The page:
Her thoughts rise and fall like waves, excerpts from the Greek director’s films are mixed with documentary footage by the Frenchwoman Lélu, who recognises strong reflections of Angelopoulos’s visions in the here and now. She says the director was a victim of the crisis – a melancholiac disappointed by the world. But in this renewed world of all things, where a multinational football team practices right next to the headquarters of the neo-Nazi Golden Dawn party, Lélu believes she recognises elements that might have made the much-admired artist believe in politics again.

Carolin Weidner

Ojo Guareña

Documentary Film
Belgium,
Spain
2018
55 minutes
subtitles: 
English

Credits DOK Leipzig Logo

Andrea Cinel
Edurne Rubio
Charo Calvo
Edurne Rubio, Sergi Gras, Alvaro Alonso de Armiño
Jan De Coster
Edurne Rubio
Hugo Fernandez, David Elchardus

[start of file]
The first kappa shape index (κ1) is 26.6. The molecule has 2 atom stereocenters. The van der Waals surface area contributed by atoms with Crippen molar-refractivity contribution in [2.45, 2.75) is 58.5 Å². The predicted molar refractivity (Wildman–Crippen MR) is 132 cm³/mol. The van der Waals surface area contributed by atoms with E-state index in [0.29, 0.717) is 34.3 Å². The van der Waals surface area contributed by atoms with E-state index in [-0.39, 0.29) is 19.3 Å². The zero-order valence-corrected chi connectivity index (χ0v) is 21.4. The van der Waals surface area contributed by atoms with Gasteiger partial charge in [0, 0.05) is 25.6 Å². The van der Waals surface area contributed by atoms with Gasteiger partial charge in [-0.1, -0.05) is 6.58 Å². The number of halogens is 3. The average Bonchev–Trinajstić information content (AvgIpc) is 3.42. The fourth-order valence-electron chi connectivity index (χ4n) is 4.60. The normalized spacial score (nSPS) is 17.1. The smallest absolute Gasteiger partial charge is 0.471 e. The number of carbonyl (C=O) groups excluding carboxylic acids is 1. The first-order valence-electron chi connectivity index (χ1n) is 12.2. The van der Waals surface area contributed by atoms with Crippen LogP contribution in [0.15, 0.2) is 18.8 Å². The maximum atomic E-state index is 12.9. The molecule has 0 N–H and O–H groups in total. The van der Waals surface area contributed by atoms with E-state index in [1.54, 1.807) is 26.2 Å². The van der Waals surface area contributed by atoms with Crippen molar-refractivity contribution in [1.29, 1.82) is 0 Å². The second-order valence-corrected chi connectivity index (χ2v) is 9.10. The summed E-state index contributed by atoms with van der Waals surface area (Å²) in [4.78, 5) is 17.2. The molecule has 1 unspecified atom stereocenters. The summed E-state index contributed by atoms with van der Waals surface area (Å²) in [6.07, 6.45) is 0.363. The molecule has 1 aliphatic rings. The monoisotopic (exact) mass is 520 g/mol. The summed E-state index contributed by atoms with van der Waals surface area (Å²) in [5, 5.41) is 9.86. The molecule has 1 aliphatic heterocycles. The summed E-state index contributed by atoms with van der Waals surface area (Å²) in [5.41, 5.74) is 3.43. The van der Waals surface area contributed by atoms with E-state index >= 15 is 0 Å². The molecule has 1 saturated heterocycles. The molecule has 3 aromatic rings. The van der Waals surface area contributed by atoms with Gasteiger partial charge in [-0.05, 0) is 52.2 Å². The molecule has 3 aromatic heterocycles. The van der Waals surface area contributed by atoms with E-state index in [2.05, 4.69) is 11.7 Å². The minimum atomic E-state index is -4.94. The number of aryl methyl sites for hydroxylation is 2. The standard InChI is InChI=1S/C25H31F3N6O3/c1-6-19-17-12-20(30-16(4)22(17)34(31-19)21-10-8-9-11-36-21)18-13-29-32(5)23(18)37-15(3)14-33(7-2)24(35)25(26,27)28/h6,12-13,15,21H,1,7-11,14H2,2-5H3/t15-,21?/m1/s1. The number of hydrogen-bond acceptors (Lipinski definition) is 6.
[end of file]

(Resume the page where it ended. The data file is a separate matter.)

There is a giant cave system with impressive subterranean rock galleries, lakes and crawls in Cantabria in northern Spain. Edurne Rubio responds to this place in truly cinematographic, sensual dimensions. She relies on the voices of the speleologists she accompanies and the light of their headlamps as she advances curiously into the unknown. In the great and impenetrable darkness she relies on distant dancing dots of light, light cones sliding tentatively over rock formations and the sounds of dripping that give the caves acoustic contours. Delicate, restless threads and pearls of water shine like silver on the walls and form an incredible starry sky deep underground. While Neil Armstrong saw only his own footprints on the moon in 1969, the young speleologists in Ojo Guareña come across 17,000 year old footprints – speleology is a journey through space and time after all. And the branching subterranean spaces also play an important role in their own biographies, the voices of the explorers of the deep report. If eyes (“ojos”) are the windows to the soul, this place revealed the human abyss of Spain’s recent history to them and at the same time offered them a refuge from a repressive life and a place to dream of the future.